He was behind other groups, mostly royalist vigilantes, including being reported as President of the Network of Volunteer Citizens to Protect the Monarchy on Facebook and Citizens Volunteer For Defence Of Three Institutes Network. Both groups have brought lese majeste complaints against political opponents.

In fact, as we think about it, Boworn is probably the most suitable appointment to this hopeless organization. He is a living, breathing symbol of its destruction.

Human rights in Thailand are a pile of royalist rubble.

Update: Prachatai has another perspective on the demise of the NHRC.


Hackers for the military dictatorship

19 07 2015

PPT, alerted by a reader, had just begun sifting through Wikileaks release of “one million searchable emails from the Italian surveillance malware vendor Hacking Team (HT) on July 8” when the Bangkok Post published a story on the event with a few comments on the use of the Hacking Team by the military dictatorship.Wikileaks

The article states that:

The military and police struck deals as recently as December to allow them to use hacking software to monitor mobile phones and computers, raising concerns of privacy violations….

The Bangkok Post Sunday learned of the deals by sifting through hundreds of the company’s emails and documents, which name the Royal Thai Army and Royal Thai Police as customers of its remote control systems (RCS), also known as Galileo and Da Vinci.

The Police are said to have purchased products worth €286,482  and the Army spent €360,000 in 2014. HT used intermediaries in Thailand. The Post story says this:

HT’s partners in Thailand include Israel-based Nice Systems and Thai firms Placing Value Co and Netsurplus Co. In September 2012, Nice Systems met with people from several branches of the Royal Thai Army, including intelligence units, to conduct product demonstrations. They were shown “several key functionalities Nice has to offer for this market, which is characterised by poor legislation and no LEA [law enforcement agency] or intelligence connectivity to telecom service providers”.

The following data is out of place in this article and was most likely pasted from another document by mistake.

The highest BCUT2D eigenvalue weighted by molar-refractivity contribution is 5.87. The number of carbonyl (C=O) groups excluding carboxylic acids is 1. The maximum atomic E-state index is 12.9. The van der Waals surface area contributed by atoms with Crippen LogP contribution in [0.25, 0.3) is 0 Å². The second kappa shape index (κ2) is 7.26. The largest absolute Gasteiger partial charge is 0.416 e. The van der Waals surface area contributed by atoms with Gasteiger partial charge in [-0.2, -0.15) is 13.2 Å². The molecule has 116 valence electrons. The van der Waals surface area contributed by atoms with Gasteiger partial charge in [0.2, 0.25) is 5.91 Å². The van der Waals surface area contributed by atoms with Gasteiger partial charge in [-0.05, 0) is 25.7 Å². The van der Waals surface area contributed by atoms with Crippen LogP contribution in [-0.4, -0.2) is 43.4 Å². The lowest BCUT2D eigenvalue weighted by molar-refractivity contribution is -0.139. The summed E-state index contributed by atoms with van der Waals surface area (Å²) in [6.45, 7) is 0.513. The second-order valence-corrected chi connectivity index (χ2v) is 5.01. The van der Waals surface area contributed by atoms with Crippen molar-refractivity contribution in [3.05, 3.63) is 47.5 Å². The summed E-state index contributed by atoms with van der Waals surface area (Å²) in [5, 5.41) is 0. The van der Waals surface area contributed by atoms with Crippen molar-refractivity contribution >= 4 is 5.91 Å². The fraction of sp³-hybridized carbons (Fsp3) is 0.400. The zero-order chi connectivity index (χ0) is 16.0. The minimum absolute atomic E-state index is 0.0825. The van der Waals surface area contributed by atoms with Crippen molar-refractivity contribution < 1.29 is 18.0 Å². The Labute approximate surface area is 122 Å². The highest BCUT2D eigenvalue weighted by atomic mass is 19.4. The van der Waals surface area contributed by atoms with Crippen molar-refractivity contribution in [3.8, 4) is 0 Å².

Placing Value eventually became HT’s main partner and correspondence between the two started in October 2012.

Other emails included the electronics company Samart and ISOC, DSI and “narcotics agencies” are also mentioned, along with “military intelligence.”

As expected, “Army spokesman Col Winthai Suvaree said he is not aware of the purchase.”

National Human Rights Commissioner Niran Pithakwatchara is reported to have “slammed the use of spyware,” stating that it “is a violation of democratic principles…”. Perhaps he hasn’t noticed that Thailand is not a democracy. At the same time, these deals began as far back as 2012 when the military was already working to undermine the elected government and was spying extensively on political opponents.

When the capacity of the software purchased is considered, it would be a reasonable guess that “national security” was dominated by spying on those thought to have attacked the monarchy.


NHRC does not understand human rights

7 05 2015

PPT has long posted on the sorry case of the National Human Rights Commission and its failure to defend human rights in Thailand. It has been poorly led, has been partisan and has exhibited a failure of understanding of even the most basic principles of human rights.

The exposure of the gruesome and reprehensible trafficking of persons in Southern Thailand, known for many years, and aided and abetted by powerful civil and military officials, provides one more sorry example of the failure of the NHRC.

In this latest human trafficking scandal, the involvement of officials is clearly recognized. For example, Reuters reports that:

Asked by reporters whether there had been official complicity in trafficking humans, Deputy Prime Minister and Defence Minister Prawit Wongsuwan told reporters in Bangkok: “There must be. This is not acceptable.”

It is reported that police claim to have “issued a total of 18 arrest warrants in connection with the detention camps and trafficking network. The suspects include police officers and local administrative officials. Six people have been arrested so far…”. It is further reported that “at least 50 police officers in southern Thailand, including high-ranking commanders, were transferred following the discovery of the suspected trafficking camps.”